News Release

Greenhouse warming of early Mars

Peer-Reviewed Publication

Proceedings of the National Academy of Sciences

Water ice clouds on modern Mars.

image: Water ice clouds on modern Mars. April, 1999 mosaic of ~10 low-orbit Mars Global Surveyor (MGS) Mars Orbiter Camera Wide Angle (MOC-WA) visible-light images, projected onto a sphere with center of view at 15°N, 90°W. White features are water ice clouds (except for the water ice polar cap at the top of the image). view more 

Credit: Image credit: NASA/JPL/MSSS

A study finds atmospheric and climate conditions that could have created a cloud greenhouse effect to warm Mars and support liquid surface water. Although Mars is a cold planet in present times, receiving around 30% of Earth's solar energy, it hosted lakes and rivers of liquid water in the past. Water-ice clouds have been proposed as a possible warming mechanism on Mars. Edwin S. Kite and colleagues used a global climate model of Mars to simulate cloud greenhouse conditions that could warm the planet to temperatures that could support liquid surface water but only with spatially patchy surface water features. In the modeled results, low clouds and warm stable climates emerge when surface water-ice is found at locations much colder than average surface temperatures, whereas locations horizontally distant from surface cold patches develop high clouds, which maximize greenhouse warming. As ice particles fall, they sublimate and moisten sub-cloud layers to feed updrafts and support high clouds. The resulting climates are arid, with average relative humidity around 25%, and lakes in such a climate could be fed by groundwater upwelling or ice melting. According to the authors, the modeled results support a cloud greenhouse hypothesis for Mars and are consistent with geological data suggesting a warm, arid early climate for the planet.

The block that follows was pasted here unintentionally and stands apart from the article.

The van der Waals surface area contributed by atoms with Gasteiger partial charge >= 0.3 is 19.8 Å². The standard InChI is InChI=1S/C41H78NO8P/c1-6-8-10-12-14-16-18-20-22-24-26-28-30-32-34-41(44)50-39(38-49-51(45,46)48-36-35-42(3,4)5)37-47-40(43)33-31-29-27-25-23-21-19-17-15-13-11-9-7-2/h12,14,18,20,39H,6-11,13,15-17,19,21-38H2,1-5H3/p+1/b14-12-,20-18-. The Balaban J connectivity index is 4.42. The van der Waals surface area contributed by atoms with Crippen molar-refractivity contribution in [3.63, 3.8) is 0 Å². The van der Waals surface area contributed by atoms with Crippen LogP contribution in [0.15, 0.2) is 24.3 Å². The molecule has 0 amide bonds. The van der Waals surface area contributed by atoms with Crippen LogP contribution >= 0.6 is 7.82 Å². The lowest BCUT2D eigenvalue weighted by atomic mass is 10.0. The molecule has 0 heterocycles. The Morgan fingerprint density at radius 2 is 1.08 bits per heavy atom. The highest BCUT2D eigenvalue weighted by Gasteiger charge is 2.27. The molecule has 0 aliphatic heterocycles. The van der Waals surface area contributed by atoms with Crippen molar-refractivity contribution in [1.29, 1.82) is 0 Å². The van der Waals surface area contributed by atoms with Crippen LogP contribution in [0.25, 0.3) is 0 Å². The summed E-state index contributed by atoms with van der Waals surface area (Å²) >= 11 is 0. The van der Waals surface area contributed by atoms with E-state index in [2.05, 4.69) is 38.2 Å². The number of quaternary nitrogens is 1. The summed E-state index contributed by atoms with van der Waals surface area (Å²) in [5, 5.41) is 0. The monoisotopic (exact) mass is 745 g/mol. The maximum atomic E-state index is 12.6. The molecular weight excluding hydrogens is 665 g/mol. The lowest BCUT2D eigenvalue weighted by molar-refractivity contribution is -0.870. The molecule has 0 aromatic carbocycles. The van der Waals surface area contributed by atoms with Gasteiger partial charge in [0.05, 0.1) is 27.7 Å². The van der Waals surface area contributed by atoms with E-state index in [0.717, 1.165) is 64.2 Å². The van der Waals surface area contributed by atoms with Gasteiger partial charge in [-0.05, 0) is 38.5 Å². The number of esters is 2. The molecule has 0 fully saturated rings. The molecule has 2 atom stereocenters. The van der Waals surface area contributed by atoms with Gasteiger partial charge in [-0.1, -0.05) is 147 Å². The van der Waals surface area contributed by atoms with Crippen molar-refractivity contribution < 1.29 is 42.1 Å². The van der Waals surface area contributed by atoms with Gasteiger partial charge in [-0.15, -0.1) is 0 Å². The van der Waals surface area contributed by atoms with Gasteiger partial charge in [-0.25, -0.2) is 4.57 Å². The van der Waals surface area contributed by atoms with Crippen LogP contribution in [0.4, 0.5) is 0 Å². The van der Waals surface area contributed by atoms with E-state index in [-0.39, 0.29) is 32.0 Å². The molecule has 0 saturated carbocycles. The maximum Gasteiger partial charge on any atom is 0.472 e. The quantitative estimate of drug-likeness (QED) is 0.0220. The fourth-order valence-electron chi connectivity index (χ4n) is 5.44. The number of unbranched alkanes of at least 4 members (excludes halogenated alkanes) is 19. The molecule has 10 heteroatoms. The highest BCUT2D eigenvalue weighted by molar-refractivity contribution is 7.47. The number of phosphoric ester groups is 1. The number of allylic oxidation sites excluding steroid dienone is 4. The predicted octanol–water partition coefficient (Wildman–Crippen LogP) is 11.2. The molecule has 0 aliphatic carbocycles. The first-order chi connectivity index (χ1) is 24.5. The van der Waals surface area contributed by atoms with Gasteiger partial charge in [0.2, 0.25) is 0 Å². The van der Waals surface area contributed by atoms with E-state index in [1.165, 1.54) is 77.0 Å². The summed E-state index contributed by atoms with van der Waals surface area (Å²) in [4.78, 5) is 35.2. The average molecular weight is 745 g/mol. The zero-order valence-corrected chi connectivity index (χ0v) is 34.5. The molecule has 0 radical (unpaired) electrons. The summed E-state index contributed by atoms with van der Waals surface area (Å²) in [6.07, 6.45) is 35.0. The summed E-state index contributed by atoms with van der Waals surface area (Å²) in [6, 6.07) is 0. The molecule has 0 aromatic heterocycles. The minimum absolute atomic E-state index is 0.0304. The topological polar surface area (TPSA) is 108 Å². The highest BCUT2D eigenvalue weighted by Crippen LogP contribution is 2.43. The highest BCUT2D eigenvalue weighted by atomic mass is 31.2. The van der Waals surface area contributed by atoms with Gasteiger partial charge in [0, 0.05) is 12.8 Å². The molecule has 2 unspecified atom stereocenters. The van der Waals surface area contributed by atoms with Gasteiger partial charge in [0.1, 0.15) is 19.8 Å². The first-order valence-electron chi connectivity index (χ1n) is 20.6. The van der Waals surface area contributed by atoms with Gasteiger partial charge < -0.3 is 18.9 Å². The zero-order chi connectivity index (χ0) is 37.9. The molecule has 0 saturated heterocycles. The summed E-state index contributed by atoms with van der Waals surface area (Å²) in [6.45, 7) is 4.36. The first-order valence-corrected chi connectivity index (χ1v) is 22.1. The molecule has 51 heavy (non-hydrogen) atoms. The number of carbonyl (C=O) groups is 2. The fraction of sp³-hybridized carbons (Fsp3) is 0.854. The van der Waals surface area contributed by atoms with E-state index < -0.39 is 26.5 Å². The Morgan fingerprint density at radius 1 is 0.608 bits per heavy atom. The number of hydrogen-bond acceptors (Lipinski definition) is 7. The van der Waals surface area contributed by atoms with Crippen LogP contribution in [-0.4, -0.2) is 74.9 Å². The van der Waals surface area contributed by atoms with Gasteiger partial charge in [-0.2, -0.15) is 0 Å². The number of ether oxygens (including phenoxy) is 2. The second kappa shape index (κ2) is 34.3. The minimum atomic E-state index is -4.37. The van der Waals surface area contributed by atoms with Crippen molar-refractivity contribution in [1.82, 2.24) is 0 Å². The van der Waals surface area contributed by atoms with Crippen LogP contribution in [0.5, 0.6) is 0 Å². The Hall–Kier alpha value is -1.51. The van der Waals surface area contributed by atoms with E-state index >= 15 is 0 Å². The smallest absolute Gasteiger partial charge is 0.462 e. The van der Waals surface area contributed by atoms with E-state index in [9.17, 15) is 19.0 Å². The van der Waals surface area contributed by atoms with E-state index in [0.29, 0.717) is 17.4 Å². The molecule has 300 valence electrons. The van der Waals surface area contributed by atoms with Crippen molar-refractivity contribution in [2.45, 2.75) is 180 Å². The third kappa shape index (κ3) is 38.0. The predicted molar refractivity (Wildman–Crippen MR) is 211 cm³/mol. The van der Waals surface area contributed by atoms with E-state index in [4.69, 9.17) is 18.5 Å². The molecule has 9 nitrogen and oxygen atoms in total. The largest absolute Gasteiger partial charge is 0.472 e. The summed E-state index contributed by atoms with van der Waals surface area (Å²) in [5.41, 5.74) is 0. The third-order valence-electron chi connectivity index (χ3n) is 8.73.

Article #21-01959: "Warm early Mars surface enabled by high-altitude water ice clouds," by Edwin S. Kite, Liam J. Steele, Michael A. Mischna, Mark I. Richardson.

MEDIA CONTACT: Edwin S. Kite, University of Chicago, IL; tel: 510-717-5205; email: <>

Disclaimer: AAAS and EurekAlert! are not responsible for the accuracy of news releases posted to EurekAlert! by contributing institutions or for the use of any information through the EurekAlert system.